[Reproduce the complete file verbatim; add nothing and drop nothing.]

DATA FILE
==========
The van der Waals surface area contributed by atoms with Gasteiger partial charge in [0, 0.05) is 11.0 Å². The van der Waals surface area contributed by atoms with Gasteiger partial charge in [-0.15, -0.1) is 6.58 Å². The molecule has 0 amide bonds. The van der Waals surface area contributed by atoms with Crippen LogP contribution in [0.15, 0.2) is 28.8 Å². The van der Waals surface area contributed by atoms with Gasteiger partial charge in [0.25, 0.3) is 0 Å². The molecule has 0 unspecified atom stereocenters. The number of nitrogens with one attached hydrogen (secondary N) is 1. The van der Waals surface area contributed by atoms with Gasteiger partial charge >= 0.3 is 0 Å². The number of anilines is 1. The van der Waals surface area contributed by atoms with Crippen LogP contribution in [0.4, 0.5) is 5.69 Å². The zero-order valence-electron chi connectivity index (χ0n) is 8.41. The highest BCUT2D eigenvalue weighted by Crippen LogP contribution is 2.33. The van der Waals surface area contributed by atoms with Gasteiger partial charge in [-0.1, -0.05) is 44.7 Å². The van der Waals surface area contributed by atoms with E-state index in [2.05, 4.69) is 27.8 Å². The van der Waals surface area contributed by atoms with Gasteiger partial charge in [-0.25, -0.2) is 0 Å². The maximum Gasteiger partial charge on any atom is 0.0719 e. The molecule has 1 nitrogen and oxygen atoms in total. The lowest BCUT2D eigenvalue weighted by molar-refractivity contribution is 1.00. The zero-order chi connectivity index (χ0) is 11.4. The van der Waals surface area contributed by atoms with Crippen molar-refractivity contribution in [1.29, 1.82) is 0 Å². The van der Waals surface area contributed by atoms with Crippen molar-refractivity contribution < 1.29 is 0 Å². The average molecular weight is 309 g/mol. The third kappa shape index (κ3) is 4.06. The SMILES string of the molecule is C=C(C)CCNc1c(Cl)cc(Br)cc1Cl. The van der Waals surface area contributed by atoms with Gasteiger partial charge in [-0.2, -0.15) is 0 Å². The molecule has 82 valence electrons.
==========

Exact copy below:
The van der Waals surface area contributed by atoms with Gasteiger partial charge in [0, 0.05) is 11.0 Å². The van der Waals surface area contributed by atoms with Gasteiger partial charge in [-0.15, -0.1) is 6.58 Å². The molecule has 0 amide bonds. The van der Waals surface area contributed by atoms with Crippen LogP contribution in [0.15, 0.2) is 28.8 Å². The van der Waals surface area contributed by atoms with Gasteiger partial charge in [0.25, 0.3) is 0 Å². The molecule has 0 unspecified atom stereocenters. The number of nitrogens with one attached hydrogen (secondary N) is 1. The van der Waals surface area contributed by atoms with Gasteiger partial charge >= 0.3 is 0 Å². The number of anilines is 1. The van der Waals surface area contributed by atoms with Crippen LogP contribution in [0.4, 0.5) is 5.69 Å². The zero-order valence-electron chi connectivity index (χ0n) is 8.41. The highest BCUT2D eigenvalue weighted by Crippen LogP contribution is 2.33. The van der Waals surface area contributed by atoms with Gasteiger partial charge in [-0.1, -0.05) is 44.7 Å². The van der Waals surface area contributed by atoms with E-state index in [2.05, 4.69) is 27.8 Å². The van der Waals surface area contributed by atoms with Gasteiger partial charge in [-0.25, -0.2) is 0 Å². The maximum Gasteiger partial charge on any atom is 0.0719 e. The molecule has 1 nitrogen and oxygen atoms in total. The lowest BCUT2D eigenvalue weighted by molar-refractivity contribution is 1.00. The zero-order chi connectivity index (χ0) is 11.4. The van der Waals surface area contributed by atoms with Crippen molar-refractivity contribution in [1.29, 1.82) is 0 Å². The van der Waals surface area contributed by atoms with Crippen molar-refractivity contribution < 1.29 is 0 Å². The average molecular weight is 309 g/mol. The third kappa shape index (κ3) is 4.06. The SMILES string of the molecule is C=C(C)CCNc1c(Cl)cc(Br)cc1Cl. The van der Waals surface area contributed by atoms with Gasteiger partial charge in [-0.2, -0.15) is 0 Å². The molecule has 82 valence electrons.